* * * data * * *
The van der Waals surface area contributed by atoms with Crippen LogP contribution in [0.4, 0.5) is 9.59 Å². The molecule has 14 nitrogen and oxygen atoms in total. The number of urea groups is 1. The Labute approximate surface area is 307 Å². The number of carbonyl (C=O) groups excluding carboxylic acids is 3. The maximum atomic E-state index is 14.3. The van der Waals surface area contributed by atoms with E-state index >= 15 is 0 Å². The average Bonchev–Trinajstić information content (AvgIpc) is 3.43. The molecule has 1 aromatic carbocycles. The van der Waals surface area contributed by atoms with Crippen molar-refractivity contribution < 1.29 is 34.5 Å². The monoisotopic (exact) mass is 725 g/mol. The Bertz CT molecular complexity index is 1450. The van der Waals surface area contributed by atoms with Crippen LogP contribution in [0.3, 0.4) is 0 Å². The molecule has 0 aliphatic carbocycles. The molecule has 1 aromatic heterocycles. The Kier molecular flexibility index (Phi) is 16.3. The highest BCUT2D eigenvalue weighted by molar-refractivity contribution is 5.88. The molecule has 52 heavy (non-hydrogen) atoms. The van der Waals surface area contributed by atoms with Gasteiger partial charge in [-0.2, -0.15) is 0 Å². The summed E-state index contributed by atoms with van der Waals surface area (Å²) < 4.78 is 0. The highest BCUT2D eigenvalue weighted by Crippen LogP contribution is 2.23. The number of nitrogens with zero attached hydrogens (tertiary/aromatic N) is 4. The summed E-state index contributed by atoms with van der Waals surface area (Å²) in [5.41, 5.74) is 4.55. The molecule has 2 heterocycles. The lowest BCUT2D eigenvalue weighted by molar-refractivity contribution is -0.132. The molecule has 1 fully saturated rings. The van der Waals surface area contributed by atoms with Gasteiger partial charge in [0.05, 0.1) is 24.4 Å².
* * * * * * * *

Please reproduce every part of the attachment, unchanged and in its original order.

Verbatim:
The van der Waals surface area contributed by atoms with Crippen LogP contribution in [0.4, 0.5) is 9.59 Å². The molecule has 14 nitrogen and oxygen atoms in total. The number of urea groups is 1. The Labute approximate surface area is 307 Å². The number of carbonyl (C=O) groups excluding carboxylic acids is 3. The maximum atomic E-state index is 14.3. The van der Waals surface area contributed by atoms with E-state index >= 15 is 0 Å². The average Bonchev–Trinajstić information content (AvgIpc) is 3.43. The molecule has 1 aromatic carbocycles. The van der Waals surface area contributed by atoms with Crippen molar-refractivity contribution < 1.29 is 34.5 Å². The monoisotopic (exact) mass is 725 g/mol. The Bertz CT molecular complexity index is 1450. The van der Waals surface area contributed by atoms with Crippen LogP contribution in [0.3, 0.4) is 0 Å². The molecule has 0 aliphatic carbocycles. The molecule has 1 aromatic heterocycles. The Kier molecular flexibility index (Phi) is 16.3. The highest BCUT2D eigenvalue weighted by molar-refractivity contribution is 5.88. The molecule has 52 heavy (non-hydrogen) atoms. The van der Waals surface area contributed by atoms with Gasteiger partial charge in [-0.2, -0.15) is 0 Å². The summed E-state index contributed by atoms with van der Waals surface area (Å²) < 4.78 is 0. The highest BCUT2D eigenvalue weighted by Crippen LogP contribution is 2.23. The number of nitrogens with zero attached hydrogens (tertiary/aromatic N) is 4. The summed E-state index contributed by atoms with van der Waals surface area (Å²) in [5.41, 5.74) is 4.55. The molecule has 2 heterocycles. The lowest BCUT2D eigenvalue weighted by molar-refractivity contribution is -0.132. The molecule has 1 fully saturated rings. The van der Waals surface area contributed by atoms with Gasteiger partial charge in [0.05, 0.1) is 24.4 Å².